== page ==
Synthetic Nicotine

Is Synthetic Nicotine The Future of Vaping?

Published On January 2, 2017 | By Nicole | About E-Cigarettes Articles

There is a pretty big debate going on right now in the US, and it has to do with nicotine. Actually… it has nothing to do with actual nicotine, and everything to do with its synthetic counterpart.

Yes, synthetic nicotine is a thing – and there is a lot of discussion going on about it right now, especially in light of the recent Deeming rule set forth by the US Food and Drug Administration.

The situation, simply put, is this… under the deeming rule, Ecigs/E-liquids that utilize nicotine would be classified (and regulated) as tobacco products. There are also a host of other regulations that they would be subjected to, as the FDA has passed a lot of rules pertaining to E-cigs that are going to make them very difficult for modern vaping businesses to produce and sell.

Many people have been super-critical of the FDA’s recent rulings, saying that they will effectively kill the vaping industry in the US and take away a viable alternative to smoking that could save lives and help people to kick their cigarette habits.

But synthetic nicotine might offer a way around the deeming rule. During the NICOPURE vs. FDA lawsuit that has been making big waves recently, the agency did confirm that synthetic versions of the chemical might not be subject to the same rules and restrictions as actual nicotine – as they are not derived from tobacco plants at all.

So this could create a bit of an exemption, and offer some unforeseen hope for electronic cigarettes, the companies that produce them, and the Americans who use them.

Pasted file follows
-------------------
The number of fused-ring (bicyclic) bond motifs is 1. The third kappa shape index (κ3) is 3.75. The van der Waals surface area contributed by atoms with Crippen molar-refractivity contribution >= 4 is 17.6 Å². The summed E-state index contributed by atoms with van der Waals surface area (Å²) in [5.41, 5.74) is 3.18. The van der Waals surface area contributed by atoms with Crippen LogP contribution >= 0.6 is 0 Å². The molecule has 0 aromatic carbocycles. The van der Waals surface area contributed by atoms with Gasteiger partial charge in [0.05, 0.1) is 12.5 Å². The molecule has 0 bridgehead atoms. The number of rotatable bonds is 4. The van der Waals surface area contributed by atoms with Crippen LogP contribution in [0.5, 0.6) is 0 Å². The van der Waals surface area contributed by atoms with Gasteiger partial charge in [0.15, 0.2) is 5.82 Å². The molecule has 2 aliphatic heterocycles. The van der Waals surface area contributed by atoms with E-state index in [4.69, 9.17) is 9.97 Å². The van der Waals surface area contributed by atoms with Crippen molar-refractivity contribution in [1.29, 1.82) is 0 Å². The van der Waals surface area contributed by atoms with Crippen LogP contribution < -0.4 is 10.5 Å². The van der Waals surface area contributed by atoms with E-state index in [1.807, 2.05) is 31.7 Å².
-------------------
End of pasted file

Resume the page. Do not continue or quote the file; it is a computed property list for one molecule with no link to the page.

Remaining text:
In a response brief to the court back on November 1st, 2016, the FDA said the following…

“Not all nicotine-free e-liquids (NFLs) are subject to the deeming rule. Assuming an NFL is not made or derived from tobacco, it is subject to the rule only if it meets the definition of a ‘component or part’  – that is, if it is ‘intended or reasonably expected’ either…(1) To alter or affect [a] tobacco product’s performance, composition, constituents, or characteristics; or (2) To be used with or for the human consumption of a tobacco product; and is not an accessory.”

Synthetic nicotine is not actually made or derived from tobacco – which makes it exempt from the deeming rule (at least, that’s how it seems at the moment).

But it’s not just as simple as that, either. It is very important that the products are marketed appropriately as well. In order to completely escape the far-reaching power of the Deeming Rule, companies who use synthetic nicotine will need to market and distribute their products in a way that dissociates them completely from any sort of tobacco product or device.

Read Also:  How Cinnamon Can be Used to Quit Smoking

What does this mean for the future of vaping?

It would seem that this is a fairly significant development in the long, drawn out saga that has been the US vaping scene over the course of the last year. It would appear that synthetic nicotine may, at least for the moment, provide a route out from under the Deeming Rule for US vaping companies – though it’s unsure as of yet exactly how things will play out.

It would seem that vaping may need to change its image a lot to stay alive, even if it can manage to leave all traces of its tobacco ties in the past. It also seems a bit like even synthetic nicotine may not be in the clear yet, as the FDA does have far reaching power that it could still try to use to stop this newfound ‘chink’ in their anti-vaping armor.

But is synthetic nicotine really the future of vaping?

As it turns out, it just might be – especially in the United States, where the challenges against electronic cigarettes continue to multiply.

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About The Author

Nicole It's my passion to do the research about familiar to me topics, especially when it comes to electronic cigarettes and the whole vaping industry as such. I hope you will find my content useful and when / if you do - please do share it! I will appreciate it! :) See our ''Who We Are'' page to find out more about me and my colleagues. Thanks and I look forward to your comments and feedback.

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